I know, you just found it. But no sign of Wimpy. Maybe he was in juvie, but there’s no mention of him having a juvenile record on his rap sheet.



Nina:

 

Moving on. Both Walter and Wimpy enlisted in the Army at the beginning of WWII. One of our listeners who is a grand nephew of the Bennetts sent us a pic of a postcard from Walter from 1943.




Lara:

 

Thank goodness for our listeners sharing with us. Wimpy enlisted in the Army on December 17, 1941 and served as a private in the Air Corps as did Walter. On July 29, 1942 Wimpy married Frances Weresko in Michigan. Before the end of his time in the service Wimpy was awarded the Distinguished Flying Cross.

 

Nina, who was the first to find themselves in trouble with the law?



Nina:

 

Walter, the boy bootlegger! In August of 1931 he and Joseph Lewis were arrested in a basement at 335 Shawmut Ave for selling alcohol. Walter was just 17 at the time. His father had passed away the previous summer.

 

In 1949, Wimpy along with three other local guys, found himself in a jail in Maine after fleeing from the scene of a robbery they committed at Steuben’s Restaurant in Boston. But a rural jail wasn’t going to hold Wimpy. He cut a hole in the roof and off he went.



Lara:

 

In 1952, Wimpy was held on contempt charges after refusing to cooperate with prosecutors in the Brink’s investigation.

 

That investigation would last for half a decade and spawn many other investigations including one into illegal lottery operations in and around the Boston area. In 1954, Walter Bennett was accused of funding one such operation along with Anthony Pino and Vincent Costa of Brink’s Heist fame. Forced to take the stand in front of the Massachusetts Crime Commission, Walter refused to state his present occupation but admitted that he’d been running what he called “a little dice game” in Attleboro in 1949. He also accused the commission of “asking silly questions”. 

 

Nina:

 

“I just went to school for 7 years and can’t match wits with college graduates.” he added.



Lara:

 

That was one of dad’s lines, but he’d say 4th grade.



Nina:

 

The Brink’s heist would continue to haunt Wimpy Bennett for years. If you want to hear more about that case listen to episode 7. Wimpy and Fats Buccelli were sentenced to one year in Deer Island for possession of part of the Brink’s loot, but in May of 1957 Fats and Wimpy were cleared of being accessories after the fact. Buccelli was killed on June 19, 1958.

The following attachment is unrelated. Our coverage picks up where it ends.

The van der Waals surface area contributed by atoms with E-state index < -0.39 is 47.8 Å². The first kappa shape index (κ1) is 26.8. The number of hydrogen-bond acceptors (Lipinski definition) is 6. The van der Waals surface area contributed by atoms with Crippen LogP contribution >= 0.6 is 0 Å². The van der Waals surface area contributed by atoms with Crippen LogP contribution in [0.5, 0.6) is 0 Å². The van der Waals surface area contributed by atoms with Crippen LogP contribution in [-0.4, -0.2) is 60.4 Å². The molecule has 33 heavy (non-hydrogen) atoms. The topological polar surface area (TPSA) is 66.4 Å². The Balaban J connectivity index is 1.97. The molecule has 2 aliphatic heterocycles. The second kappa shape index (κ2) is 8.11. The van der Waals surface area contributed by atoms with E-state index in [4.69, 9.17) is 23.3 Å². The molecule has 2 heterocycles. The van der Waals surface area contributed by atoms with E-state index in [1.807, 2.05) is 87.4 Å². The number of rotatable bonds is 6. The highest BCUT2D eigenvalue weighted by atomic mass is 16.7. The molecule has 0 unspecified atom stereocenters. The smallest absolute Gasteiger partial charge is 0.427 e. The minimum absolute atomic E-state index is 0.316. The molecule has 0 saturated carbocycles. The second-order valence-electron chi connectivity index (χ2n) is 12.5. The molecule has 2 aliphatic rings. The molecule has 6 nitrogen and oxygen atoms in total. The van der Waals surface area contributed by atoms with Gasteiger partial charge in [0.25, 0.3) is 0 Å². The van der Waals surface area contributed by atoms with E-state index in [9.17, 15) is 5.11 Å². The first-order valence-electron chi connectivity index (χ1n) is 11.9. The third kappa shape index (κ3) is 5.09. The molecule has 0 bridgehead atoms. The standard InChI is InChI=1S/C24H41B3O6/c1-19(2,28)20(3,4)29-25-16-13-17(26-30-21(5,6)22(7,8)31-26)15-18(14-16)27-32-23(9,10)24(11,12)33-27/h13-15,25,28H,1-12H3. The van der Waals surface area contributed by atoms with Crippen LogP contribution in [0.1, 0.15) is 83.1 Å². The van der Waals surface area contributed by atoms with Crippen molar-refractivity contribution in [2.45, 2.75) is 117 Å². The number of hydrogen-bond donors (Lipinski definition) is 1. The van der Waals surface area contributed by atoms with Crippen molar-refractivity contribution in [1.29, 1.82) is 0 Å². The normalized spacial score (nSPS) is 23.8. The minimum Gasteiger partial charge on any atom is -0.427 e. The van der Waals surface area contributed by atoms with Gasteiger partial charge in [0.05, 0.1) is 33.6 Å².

Lara:

 

Besides their criminal activities, Walter had his lounge, Wimpy, his variety of businesses ranging from a smoke shop, construction and smut peddling. William kept a lower profile.



Nina:

 

Does Wimpy’s boosting count as a profession?



Lara:

 

More like a hobby or in his case a condition since he appeared to be a klepto.

 

A crazy Wimpy story. In January of 1960 a man named Charles Kirby received a phone call at his TV repair shop by a man looking for Wimpy. The headline read that there was a tip that a hit had been ordered on Wimpy.



Nina:

 

As if there was a shortage of people who loathed Wimpy and wanted him dead!

 

Two years after Wimpy went missing the Boston Globe ran an article describing Wimpy’s Machiavelian behavior and blamed him for having a role in at least 50 of the gangland murders of the 1960s saying that he manipulated people and instigated the hits in an effort to clear out the competition. 

 

This was essentially a rehash of the Jerome Sullivan article from 1965 that we mentioned in the Hit Parade of 1965.




Lara:

 

Like you said no shortage of people that loathed Wimpy.



Nina:

 

It’s worth noting again that the Bennetts were paying off at least one cop, but likely more. Wimpy had a particularly close relationship with Detective Billy Stuart of the BPD, and was regularly informing to him. We’ve covered a lot of Wimpy’s activities in other episodes, so we won’t go into all of it again. We’ll link to them in the shownotes.



Lara: